Report shows visitor spending supports 186 jobs in local economy
DINOSAUR, CO and JENSEN, UT – A new National Park Service (NPS) report shows that 274,361 visitors to Dinosaur National Monument in 2013 spent $15,791,600 in communities near the park. That spending supported 186 jobs in the local area.
“Dinosaur National Monument is proud to welcome visitors from across the country and around the world,” said Superintendent Mark Foust. “We are delighted to share the story of this place and the experiences it provides and to use the park as a way to introduce our visitors to this part of the country and all that it offers. National park tourism is a significant driver in the national economy - returning $10 for every $1 invested in the National Park Service - and it’s a big factor in our local economy as well. We appreciate the partnership and support of our neighbors and are glad to be able to give back by helping to sustain local communities.”
Dinosaur experienced a drop in visitation from 2012 numbers due to the government shutdown in October 2013. October 2013 visitation was 7,564 compared with 32,428 for the same month in 2012. Visitation remained depressed through the rest of the year and winter after the monument reopened in late October. This also decreased the amount of economic benefit from the 2012 report released earlier this year.
The peer-reviewed visitor spending analysis was conducted by U.S. Geological Survey economists Catherine Cullinane Thomas and Christopher Huber and Lynne Koontz for the National Park Service. The report shows $14.6 billion of direct spending by 273.6 million park visitors in communities within 60 miles of a national park. This spending supported more than 237,000 jobs nationally, with more than 197,000 jobs found in these gateway communities, and had a cumulative benefit to the U.S. economy of $26.5 billion.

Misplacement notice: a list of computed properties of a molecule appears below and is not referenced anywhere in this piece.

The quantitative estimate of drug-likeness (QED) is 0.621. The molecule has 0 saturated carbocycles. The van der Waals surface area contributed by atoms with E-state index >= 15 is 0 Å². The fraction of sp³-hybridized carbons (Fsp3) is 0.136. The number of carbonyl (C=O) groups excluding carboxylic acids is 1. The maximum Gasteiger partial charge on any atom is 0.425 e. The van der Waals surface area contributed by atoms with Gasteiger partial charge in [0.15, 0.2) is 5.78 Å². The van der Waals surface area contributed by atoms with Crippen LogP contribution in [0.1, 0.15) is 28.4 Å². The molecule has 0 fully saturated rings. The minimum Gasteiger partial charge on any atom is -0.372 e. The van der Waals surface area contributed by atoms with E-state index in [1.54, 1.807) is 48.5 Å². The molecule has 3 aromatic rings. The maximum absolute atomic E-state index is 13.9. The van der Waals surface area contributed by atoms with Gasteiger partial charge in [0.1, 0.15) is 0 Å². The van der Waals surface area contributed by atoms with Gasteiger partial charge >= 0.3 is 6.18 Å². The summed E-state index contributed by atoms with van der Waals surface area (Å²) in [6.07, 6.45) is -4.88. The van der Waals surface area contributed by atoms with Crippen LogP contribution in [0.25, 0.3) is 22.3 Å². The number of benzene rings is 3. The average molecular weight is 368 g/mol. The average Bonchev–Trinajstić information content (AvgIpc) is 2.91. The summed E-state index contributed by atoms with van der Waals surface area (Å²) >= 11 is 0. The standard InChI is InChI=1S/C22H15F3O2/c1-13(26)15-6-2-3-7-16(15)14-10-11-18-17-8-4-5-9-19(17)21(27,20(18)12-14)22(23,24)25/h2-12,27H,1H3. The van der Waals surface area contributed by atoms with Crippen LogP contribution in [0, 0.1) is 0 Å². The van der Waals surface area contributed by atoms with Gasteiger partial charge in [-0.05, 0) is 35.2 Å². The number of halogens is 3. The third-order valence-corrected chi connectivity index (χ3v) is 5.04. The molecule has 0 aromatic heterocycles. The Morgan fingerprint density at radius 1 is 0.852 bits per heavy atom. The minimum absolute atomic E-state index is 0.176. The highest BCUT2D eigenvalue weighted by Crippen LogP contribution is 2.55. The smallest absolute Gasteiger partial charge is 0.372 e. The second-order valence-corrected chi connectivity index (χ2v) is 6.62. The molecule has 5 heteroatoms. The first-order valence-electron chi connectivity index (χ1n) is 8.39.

According to the 2013 economic analysis, most visitor spending was for lodging (30.3 percent) followed by food and beverages (27.3 percent), gas and oil (12.1 percent), admissions and fees (10.3 percent) and souvenirs and other expenses (10 percent).The largest jobs categories supported by visitor spending were restaurants and bars (50,000 jobs) and lodging (38,000 jobs).
To download the report visit http://www.nature.nps.gov/socialscience/economics.cfm
The report includes information for visitor spending at individual parks and by state.
To learn more about national parks in Colorado and Utah and how the National Park Service works with communities in each of these states to help preserve local history, conserve the environment, and provide outdoor recreation, go to www.nps.gov/COLORADO orwww.nps.gov/UTAH.